Wednesday, July 29, 2009

Securing infrastructure

Today was my first day at BlackHat. Despite the early hour, the opening keynote by Douglas Merrill, COO of EMI Recordings, Inc. brought in a decent amount of people.

While the message that the speaker was trying to get across was not entirely clear to me, I was able to come away from the talk with some ideas that are forming. One observation made by Merrill was that end-point security may not be always desirable, or even possible. The example quoted was that of Google, a previous stop on his career path before ending up in his current position. At Google, software engineers are allowed to run whatever operating system they feel enabled them to perform the job the best and developers are empowered to be full local administrators on their machines.

Most CISOs in corporate environments would cringe at the thought of allowing such a growth of different end-points and the compliance nightmares would never end. By enabling end-users to do whatever they feel like, however they feel like doing it, also brings with it a number of information security challenges. Most, if not all of these challenges can only be addressed by one strategy: do not trust your end-points any more than you would trust a random user on the Internet. Taking the approach of viewing endpoints as inherently insecure forces organizations to build security into their infrastructure, rather than in their endpoints.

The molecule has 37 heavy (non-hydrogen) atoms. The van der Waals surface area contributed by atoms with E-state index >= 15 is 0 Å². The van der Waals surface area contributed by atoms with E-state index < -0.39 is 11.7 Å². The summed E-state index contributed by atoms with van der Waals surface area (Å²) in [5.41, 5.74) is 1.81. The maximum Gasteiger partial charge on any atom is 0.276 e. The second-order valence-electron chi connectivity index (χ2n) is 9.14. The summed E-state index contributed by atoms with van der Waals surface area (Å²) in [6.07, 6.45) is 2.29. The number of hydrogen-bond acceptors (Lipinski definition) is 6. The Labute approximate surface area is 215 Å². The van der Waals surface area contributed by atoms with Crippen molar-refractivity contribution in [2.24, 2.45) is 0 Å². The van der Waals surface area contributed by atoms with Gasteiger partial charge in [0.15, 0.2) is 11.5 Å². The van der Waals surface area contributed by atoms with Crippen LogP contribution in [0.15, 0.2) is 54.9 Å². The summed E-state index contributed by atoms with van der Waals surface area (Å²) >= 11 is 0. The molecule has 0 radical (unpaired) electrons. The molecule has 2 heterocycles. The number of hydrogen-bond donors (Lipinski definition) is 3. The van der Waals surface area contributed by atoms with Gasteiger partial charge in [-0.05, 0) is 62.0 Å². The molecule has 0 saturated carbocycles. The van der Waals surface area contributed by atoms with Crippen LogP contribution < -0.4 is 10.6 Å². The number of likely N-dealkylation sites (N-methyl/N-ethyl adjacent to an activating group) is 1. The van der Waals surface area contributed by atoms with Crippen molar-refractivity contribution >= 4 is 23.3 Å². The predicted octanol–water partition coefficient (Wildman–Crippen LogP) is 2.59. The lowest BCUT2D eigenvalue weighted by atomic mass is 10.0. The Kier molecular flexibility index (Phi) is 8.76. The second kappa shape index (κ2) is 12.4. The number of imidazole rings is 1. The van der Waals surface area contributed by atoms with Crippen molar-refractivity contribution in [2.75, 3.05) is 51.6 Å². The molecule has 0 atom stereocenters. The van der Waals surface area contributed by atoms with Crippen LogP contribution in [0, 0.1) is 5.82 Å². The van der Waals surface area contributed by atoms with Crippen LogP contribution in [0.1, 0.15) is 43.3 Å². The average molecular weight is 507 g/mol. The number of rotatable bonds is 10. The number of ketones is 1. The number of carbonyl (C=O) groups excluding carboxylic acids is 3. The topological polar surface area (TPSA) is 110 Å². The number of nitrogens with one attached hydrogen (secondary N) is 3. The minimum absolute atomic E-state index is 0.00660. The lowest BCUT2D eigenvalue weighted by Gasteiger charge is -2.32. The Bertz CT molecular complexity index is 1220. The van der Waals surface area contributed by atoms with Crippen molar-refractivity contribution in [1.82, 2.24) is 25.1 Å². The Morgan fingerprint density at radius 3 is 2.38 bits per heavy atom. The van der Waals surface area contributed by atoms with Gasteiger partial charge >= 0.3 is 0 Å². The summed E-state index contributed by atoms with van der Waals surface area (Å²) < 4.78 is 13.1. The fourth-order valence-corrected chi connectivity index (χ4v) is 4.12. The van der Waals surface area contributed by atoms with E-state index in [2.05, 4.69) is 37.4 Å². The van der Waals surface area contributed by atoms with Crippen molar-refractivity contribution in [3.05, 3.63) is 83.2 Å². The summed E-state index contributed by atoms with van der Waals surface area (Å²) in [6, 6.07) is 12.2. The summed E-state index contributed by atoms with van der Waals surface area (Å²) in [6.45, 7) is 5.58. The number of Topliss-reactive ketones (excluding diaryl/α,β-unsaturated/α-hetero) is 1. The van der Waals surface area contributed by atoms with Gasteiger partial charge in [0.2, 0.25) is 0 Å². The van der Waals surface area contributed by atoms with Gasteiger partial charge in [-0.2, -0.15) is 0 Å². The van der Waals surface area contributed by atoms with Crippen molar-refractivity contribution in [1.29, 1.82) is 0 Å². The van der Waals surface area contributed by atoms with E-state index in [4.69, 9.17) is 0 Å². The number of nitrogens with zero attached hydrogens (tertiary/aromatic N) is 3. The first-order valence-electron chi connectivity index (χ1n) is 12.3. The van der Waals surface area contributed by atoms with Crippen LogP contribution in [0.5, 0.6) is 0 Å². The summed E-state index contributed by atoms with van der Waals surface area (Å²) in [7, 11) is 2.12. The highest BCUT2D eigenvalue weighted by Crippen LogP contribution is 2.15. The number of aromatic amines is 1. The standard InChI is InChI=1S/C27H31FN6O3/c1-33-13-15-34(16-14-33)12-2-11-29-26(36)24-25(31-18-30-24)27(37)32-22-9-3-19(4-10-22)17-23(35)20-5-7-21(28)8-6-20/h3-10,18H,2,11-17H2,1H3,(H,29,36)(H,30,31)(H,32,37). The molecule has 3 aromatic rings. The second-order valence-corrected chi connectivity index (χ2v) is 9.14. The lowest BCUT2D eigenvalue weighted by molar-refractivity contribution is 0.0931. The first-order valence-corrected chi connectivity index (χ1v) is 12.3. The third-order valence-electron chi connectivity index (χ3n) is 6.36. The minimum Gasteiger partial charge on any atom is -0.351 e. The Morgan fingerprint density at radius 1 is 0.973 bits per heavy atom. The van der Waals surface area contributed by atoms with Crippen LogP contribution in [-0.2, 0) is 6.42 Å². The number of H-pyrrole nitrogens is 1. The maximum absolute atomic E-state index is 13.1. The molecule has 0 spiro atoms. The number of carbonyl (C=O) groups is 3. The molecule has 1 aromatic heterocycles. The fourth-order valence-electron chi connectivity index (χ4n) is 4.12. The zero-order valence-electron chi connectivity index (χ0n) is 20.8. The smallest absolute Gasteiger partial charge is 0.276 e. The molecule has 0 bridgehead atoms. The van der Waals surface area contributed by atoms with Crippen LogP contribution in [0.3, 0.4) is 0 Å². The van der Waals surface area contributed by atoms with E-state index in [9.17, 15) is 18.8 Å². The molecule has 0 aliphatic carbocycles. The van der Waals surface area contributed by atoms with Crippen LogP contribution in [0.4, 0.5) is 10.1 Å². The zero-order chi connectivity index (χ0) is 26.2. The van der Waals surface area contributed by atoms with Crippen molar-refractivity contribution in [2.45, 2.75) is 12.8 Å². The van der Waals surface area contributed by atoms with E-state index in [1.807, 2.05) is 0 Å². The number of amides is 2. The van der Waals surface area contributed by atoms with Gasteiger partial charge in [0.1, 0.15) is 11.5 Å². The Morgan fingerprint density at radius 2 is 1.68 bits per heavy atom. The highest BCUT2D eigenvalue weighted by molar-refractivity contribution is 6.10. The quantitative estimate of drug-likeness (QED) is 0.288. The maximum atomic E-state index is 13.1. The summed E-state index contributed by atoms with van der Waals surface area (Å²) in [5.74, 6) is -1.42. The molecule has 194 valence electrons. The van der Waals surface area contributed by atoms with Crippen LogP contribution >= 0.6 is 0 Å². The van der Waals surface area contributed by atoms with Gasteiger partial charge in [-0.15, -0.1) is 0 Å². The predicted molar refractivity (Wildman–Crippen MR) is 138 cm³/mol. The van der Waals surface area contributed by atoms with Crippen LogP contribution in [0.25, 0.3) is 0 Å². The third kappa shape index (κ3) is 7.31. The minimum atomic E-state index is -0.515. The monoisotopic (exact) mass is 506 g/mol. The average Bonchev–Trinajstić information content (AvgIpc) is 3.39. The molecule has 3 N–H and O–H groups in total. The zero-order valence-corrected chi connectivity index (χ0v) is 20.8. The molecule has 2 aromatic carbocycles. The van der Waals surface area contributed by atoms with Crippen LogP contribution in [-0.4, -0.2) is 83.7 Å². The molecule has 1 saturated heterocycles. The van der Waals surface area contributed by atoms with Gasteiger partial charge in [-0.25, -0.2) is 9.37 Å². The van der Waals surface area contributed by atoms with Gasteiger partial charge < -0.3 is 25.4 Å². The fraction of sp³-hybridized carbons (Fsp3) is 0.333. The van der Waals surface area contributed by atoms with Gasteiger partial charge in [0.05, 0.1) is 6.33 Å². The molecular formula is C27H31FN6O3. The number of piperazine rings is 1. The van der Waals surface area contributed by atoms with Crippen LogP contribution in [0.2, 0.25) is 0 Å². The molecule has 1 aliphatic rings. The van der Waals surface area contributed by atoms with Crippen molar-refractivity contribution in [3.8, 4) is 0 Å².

We see very similar scenarios in the higher education arena. Most faculty are self-governing and autonomous, and most employees are full administrator on their own machines. Does this that these machines are inherently more insecure? Yes, it does. Our operating systems and the software that we use on a daily basis is simply not good enough to treat it as a toaster. It needs regular maintenance and supervision and that requires skill to do so. However, if we can shift a lot of that maintenance and supervision away from the endpoints and into our infrastructure, we may get much better leverage of our security dollars.

Securing and hardening our infrastructure also has an added benefit: by trusting endpoints on your network as much (or as little) as endpoints on the Internet, the organization's reliance on border security as the primary line of defense will decline, and businesses will be in a position that will enable them to adopt new technology models, such as cloud computing, much more easily.

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